“Artsy Summer” showcases students creativity

Neeva Patel, Staff Writer

A splatter-painted basketball, a watercolor butterfly, and a ceramic fish head are just a few of the art pieces you can find in the Fisher Hall gallery’s first show of the year: “Artsy Summer.” The show features different mediums, including photos, sculptures, drawings, paintings, digital art, and ceramic figures, all created over the summer by Upper and Middle Division students. The gallery show is on view from September 14 through 30.

Studio Arts Manager Emily Lombardo and members of the art department have been planning for the gallery show since the end of last school year. “The faculty all met together, and we decided to make this gallery show seem like a calming place to come to during the hectic first few weeks of school,” Lombardo said. “The pieces are done by students from completely different skill levels, and for the first show of the year, we wanted to display a diverse array of mediums and artistic styles.”

To curate the show, Lombardo emailed all students towards the end of the summer and connected with visual arts and photography teachers to recruit students for art submissions. Interested students then dropped off their pieces at school on September 9 and 10, and filled out a Google form with their names and grades. Lombardo planned out where each art piece would go on the walls of the gallery. “I figured out how to fill the space on our walls by starting in the middle and branching out from there,” they said.

In the middle of the gallery, Lombardo chose to place an extremely detailed oil painting of an Indian farmer. Raghav Poddar (10), who created this piece, was inspired by the farmer’s eyes and his proud bearing. “The eyes are so direct and eloquent that they seem to tell the story of a lifetime of hard work, honesty, and integrity,” he said. Poddar chose to use oil paint to create the piece because of the medium’s richness and its range of tonal transitions and shades. “I decided to share this artwork with our school because I want viewers to understand how hard these Indian farmers work, he said.” Poddar hopes that viewers can recognize this message in his art and spread it along.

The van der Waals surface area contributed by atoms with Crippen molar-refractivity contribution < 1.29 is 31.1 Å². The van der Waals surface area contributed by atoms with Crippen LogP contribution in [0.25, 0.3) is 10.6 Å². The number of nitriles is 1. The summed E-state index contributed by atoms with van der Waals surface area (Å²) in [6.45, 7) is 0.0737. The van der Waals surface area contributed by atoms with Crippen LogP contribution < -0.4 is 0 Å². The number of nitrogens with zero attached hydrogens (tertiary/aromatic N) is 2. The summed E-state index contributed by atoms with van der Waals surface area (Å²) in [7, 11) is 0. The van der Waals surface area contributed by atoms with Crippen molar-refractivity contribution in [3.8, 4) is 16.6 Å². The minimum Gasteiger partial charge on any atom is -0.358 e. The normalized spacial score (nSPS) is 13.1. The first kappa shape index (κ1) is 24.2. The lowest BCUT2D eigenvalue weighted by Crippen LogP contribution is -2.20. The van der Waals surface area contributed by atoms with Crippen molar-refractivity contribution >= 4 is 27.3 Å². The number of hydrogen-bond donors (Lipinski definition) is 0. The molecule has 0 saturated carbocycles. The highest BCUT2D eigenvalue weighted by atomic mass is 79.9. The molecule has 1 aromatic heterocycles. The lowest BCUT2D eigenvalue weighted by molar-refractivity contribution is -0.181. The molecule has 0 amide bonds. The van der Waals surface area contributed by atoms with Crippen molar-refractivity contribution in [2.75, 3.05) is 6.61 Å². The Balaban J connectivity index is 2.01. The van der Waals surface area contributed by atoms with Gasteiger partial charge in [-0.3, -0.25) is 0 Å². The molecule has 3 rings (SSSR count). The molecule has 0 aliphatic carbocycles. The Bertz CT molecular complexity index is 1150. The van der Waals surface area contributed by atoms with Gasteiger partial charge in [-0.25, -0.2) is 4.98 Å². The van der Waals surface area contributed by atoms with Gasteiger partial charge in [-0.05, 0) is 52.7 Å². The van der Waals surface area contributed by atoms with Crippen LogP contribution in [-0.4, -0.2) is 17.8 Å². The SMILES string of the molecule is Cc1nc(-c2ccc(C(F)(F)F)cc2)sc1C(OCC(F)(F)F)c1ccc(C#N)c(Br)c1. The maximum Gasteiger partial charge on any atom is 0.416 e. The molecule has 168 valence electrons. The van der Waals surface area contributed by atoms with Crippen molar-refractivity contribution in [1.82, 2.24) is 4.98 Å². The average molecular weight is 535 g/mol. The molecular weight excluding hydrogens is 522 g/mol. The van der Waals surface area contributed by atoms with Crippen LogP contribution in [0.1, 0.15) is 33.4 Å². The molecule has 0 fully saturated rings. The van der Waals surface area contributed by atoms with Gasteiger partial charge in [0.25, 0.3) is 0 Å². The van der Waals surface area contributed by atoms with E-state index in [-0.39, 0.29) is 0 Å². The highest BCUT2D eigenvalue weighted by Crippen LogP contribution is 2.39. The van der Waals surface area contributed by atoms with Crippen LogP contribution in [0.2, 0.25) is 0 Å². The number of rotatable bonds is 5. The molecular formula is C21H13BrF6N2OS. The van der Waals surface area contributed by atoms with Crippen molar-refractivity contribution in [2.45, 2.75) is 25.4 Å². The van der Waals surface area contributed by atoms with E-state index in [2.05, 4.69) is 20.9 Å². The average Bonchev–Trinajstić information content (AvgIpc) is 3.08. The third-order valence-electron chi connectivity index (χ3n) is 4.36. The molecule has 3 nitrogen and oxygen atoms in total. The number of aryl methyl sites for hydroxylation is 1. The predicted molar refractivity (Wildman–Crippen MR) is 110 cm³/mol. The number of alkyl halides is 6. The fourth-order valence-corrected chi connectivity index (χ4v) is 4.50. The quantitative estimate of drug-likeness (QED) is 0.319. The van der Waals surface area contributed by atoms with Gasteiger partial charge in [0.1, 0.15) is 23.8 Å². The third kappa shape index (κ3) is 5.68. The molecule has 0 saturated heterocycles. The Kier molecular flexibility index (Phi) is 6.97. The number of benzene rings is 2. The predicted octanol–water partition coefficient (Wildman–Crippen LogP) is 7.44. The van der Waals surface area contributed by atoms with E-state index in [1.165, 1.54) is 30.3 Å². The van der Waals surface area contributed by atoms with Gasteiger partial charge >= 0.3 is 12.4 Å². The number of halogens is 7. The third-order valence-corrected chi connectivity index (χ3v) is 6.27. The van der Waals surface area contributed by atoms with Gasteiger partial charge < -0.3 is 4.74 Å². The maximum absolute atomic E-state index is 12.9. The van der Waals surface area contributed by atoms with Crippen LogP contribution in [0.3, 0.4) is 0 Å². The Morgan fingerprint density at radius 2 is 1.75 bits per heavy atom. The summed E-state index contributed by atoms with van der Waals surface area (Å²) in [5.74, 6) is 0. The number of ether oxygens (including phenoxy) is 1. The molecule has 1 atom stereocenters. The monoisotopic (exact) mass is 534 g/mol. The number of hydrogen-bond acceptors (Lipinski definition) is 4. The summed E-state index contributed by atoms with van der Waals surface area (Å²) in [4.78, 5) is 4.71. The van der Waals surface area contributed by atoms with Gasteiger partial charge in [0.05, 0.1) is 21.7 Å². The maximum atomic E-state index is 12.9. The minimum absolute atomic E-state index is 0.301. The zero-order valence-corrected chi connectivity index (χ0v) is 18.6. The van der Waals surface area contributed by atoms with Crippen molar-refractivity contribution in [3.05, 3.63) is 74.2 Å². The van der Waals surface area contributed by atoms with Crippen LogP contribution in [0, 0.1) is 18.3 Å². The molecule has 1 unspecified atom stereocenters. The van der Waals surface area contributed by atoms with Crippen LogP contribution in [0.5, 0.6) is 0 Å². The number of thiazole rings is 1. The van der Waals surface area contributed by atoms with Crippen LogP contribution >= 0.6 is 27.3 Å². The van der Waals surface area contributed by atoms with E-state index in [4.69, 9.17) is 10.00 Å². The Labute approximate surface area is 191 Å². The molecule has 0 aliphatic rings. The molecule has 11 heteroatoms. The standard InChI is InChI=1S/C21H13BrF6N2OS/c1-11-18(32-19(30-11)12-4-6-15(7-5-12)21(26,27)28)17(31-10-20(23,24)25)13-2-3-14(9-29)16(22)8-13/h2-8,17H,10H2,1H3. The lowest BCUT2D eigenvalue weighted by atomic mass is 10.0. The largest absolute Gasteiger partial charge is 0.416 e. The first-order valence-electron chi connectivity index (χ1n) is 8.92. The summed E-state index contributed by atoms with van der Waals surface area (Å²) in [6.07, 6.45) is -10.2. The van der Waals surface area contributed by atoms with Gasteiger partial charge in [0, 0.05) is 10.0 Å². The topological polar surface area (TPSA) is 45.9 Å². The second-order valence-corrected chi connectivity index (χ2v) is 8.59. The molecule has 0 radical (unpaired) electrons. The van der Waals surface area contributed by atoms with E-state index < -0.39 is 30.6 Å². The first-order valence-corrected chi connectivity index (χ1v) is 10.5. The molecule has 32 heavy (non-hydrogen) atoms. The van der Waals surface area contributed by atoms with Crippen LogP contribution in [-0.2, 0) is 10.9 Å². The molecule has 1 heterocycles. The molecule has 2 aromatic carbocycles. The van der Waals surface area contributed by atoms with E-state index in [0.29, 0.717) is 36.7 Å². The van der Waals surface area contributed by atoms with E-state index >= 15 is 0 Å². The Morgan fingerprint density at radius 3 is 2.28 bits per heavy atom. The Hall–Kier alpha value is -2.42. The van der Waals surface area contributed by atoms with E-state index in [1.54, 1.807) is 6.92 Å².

Another of Poddar’s paintings on display depicts the head of a Greek statue called “Laocoön and His Sons.” Poddar created this painting as he was interested in Greek art and took inspiration from the drama evident in Laocoön’s expression. “I decided to submit this piece to the gallery because I wanted to show that you don’t need to focus on the whole sculpture to deliver its emotion; you can zero in on one aspect, in this case, the head, to convey a message,” he said.

Besides paintings, sculptures and photography are also featured across the room. On the gallery’s center floor lies a sculpture created by Oscar Shah (10). It depicts a clay head with hair made of wooden sticks on a bent wire body.

When Sophie Pietrzak (10) visited the gallery, she immediately noticed Shah’s piece. “This sculpture was so interesting to look at, and I liked how the artist used many different types of materials to create it, instead of just one,” she said. Pietrzak enjoyed how she was able to examine the piece from all different angles— something she could not do with a two-dimensional art piece.

Across the floor from these sculptures, viewers can examine an array of photographs depicting quintessential New York scenes taken by Julian Silverman (12). Over the summer, Silverman explored his surroundings and took photos to capture the energy of the city. “I was especially inspired by vintage New York — specifically the 1970s and 80s — so I tried to find scenes around the city that reminded me of this era”, he said.

Silverman decided to share his work with the school, as he takes pleasure in knowing that others can appreciate the art that he put effort into creating. “The reality is that an image can tell so many different stories,” he said. “I just hope the viewer feels something special when they view an image of mine.”

Next to one of Silverman’s photographs hangs a digital art drawing of a human-turtle hybrid by Christian Conner (9). He has been creating art all summer, experimenting with light study and drawing anatomy. “It was very fun to take a creative concept and try to apply it to my own art style,” he said.

Conner’s painting features detailed body parts, and each hair was created using single pen strokes. “I wanted to make the creature in my drawing seem like it is actually in motion, so drawing digitally was the best option,” he said. Conner hopes viewers get a sense of exploration and a wish to discover the unknown.

Lombardo hopes that this gallery showcases students’ hard work outside of school. “I want people to understand that art is a way for people to be creative during their free time,” they said. “Without specific deadlines or assignments, students were able to create what they wanted to, and that is something really valuable that came out of this show.”